I disagree with the inherent bias of this question which, as phrased assumes that there is no room for improvement or greater efficiency and that any reduction in spending must equal a commensurate reduction in services. In real life we often find ways to spend less that do not negatively impact our life. Somehow that concept seems alien when applied to government. As stated in the previous answer, there needs to be a much more holistic and transparent conversation about how public funds are spent, which services are deemed essential, and how they are funded. We need to build a new consensus with the public to restore trust. A barrage of new taxes in conjunction with the dividend will be quite unpopular in District 28. The solution is to build a broad consensus upon what spending is essential and then lay out how we plan to fund it. In the end, the question is how much private sector capital will be absorbed by state spending.
What are your ideas to improve Alaska’s elementary and high schools?
Innovation, creativity, and competition to spur higher performance. Incentivize and support teachers while reducing non-classroom costs and overhead. Our public school systems are expensive and do not measure up in terms of performance when compared to others across the nation. We need to fix them.
What is your vision for the University of Alaska?
I believe that we need a university system in Alaska, but it must become more efficient and much more accountable in terms of actual benefit to the people. When this topic is discussed with the people in my district, most of the comments that I receive are with respect to the need to right-size the system while obtaining greater efficiency and much improved accountability in terms of academic performance/accreditation. I agree with them.
What would you do to reduce high rates of sexual assault and domestic violence in Alaska?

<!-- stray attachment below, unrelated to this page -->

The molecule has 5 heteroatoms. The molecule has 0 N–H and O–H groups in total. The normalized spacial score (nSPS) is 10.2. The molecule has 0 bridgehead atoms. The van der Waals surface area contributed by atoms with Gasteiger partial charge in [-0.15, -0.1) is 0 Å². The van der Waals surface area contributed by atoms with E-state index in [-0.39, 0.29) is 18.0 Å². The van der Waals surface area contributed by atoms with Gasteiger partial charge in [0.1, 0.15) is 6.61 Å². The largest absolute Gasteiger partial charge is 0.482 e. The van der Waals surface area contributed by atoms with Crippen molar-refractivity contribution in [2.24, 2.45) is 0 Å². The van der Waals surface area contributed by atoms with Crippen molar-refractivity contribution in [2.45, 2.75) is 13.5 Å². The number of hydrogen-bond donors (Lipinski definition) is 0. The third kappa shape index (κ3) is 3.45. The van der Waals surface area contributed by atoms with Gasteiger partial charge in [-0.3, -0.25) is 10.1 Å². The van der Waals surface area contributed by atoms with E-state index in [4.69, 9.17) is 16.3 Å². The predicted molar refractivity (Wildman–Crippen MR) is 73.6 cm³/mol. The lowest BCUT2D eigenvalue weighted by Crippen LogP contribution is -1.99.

Stiff prosecution, judicial discretion and adequate penalties for the perpetrators. Counseling and support for victims.
What are your ideas to stabilize, grow and diversify Alaska’s economy?
Nearly every answer that I have given on this questionnaire is geared towards just that very question. Liberty and the economic opportunity that comes with it is what creates all of the things that we need and the lifestyle that we cherish. If we were to start getting serious about creating new opportunities and new prosperity, many of the other problems will diminish.
What’s your position on the proposed Pebble mine?
We are largely a resource project economy, so we should continue to perform the review process to see if this particular project can be done safely and if it will actually return significant benefit to the people of Alaska. If it cannot meet that test, then it should not proceed.
What other important issue would you like to discuss with voters?
Gratitude. I would just like to thank the many citizens of District 28 that have opened up to me and openly discussed their concerns, fears and hopes for our district, for Alaska and for our country. Those conversations have made my candidacy very rewarding on a personal level, and incredibly valuable in terms of really knowing what’s in the hearts and minds of the people. I would also like to express my sincere thanks to the voters in the August Republican primary!